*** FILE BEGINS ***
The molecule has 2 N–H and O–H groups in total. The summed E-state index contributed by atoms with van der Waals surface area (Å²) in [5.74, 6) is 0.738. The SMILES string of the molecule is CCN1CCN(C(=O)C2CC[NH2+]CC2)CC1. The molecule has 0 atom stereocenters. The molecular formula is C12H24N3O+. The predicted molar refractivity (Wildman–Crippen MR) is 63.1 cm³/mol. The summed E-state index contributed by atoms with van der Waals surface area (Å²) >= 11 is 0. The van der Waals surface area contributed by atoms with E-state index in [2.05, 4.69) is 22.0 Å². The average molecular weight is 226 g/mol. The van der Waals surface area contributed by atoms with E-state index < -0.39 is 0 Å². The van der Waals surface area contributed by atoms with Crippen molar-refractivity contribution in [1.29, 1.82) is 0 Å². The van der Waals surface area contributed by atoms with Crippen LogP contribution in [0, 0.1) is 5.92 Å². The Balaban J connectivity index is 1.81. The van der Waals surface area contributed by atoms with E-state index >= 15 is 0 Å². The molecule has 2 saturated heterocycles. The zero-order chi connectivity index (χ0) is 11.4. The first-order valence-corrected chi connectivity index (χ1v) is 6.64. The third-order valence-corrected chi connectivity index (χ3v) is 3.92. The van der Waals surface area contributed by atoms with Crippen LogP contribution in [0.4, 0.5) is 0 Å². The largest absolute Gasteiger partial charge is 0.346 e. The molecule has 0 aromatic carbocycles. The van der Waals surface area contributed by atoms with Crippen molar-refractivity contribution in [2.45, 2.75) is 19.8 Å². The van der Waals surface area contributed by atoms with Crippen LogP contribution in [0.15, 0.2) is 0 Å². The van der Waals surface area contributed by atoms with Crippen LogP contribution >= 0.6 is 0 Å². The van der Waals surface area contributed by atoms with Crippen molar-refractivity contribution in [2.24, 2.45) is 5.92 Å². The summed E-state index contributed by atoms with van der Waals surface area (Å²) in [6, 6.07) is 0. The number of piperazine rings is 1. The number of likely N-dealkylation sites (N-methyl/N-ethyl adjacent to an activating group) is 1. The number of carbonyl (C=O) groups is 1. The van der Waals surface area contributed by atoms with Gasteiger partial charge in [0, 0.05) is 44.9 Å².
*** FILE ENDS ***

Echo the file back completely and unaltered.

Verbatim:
The molecule has 2 N–H and O–H groups in total. The summed E-state index contributed by atoms with van der Waals surface area (Å²) in [5.74, 6) is 0.738. The SMILES string of the molecule is CCN1CCN(C(=O)C2CC[NH2+]CC2)CC1. The molecule has 0 atom stereocenters. The molecular formula is C12H24N3O+. The predicted molar refractivity (Wildman–Crippen MR) is 63.1 cm³/mol. The summed E-state index contributed by atoms with van der Waals surface area (Å²) >= 11 is 0. The van der Waals surface area contributed by atoms with E-state index in [2.05, 4.69) is 22.0 Å². The average molecular weight is 226 g/mol. The van der Waals surface area contributed by atoms with E-state index < -0.39 is 0 Å². The van der Waals surface area contributed by atoms with Crippen molar-refractivity contribution in [1.29, 1.82) is 0 Å². The van der Waals surface area contributed by atoms with Crippen LogP contribution in [0, 0.1) is 5.92 Å². The Balaban J connectivity index is 1.81. The van der Waals surface area contributed by atoms with E-state index >= 15 is 0 Å². The molecule has 2 saturated heterocycles. The zero-order chi connectivity index (χ0) is 11.4. The first-order valence-corrected chi connectivity index (χ1v) is 6.64. The third-order valence-corrected chi connectivity index (χ3v) is 3.92. The van der Waals surface area contributed by atoms with Crippen LogP contribution in [0.4, 0.5) is 0 Å². The largest absolute Gasteiger partial charge is 0.346 e. The molecule has 0 aromatic carbocycles. The van der Waals surface area contributed by atoms with Crippen molar-refractivity contribution in [2.45, 2.75) is 19.8 Å². The van der Waals surface area contributed by atoms with Crippen LogP contribution in [0.15, 0.2) is 0 Å². The van der Waals surface area contributed by atoms with Crippen LogP contribution >= 0.6 is 0 Å². The van der Waals surface area contributed by atoms with Crippen molar-refractivity contribution in [2.24, 2.45) is 5.92 Å². The summed E-state index contributed by atoms with van der Waals surface area (Å²) in [6, 6.07) is 0. The number of piperazine rings is 1. The number of likely N-dealkylation sites (N-methyl/N-ethyl adjacent to an activating group) is 1. The number of carbonyl (C=O) groups is 1. The van der Waals surface area contributed by atoms with Gasteiger partial charge in [0, 0.05) is 44.9 Å².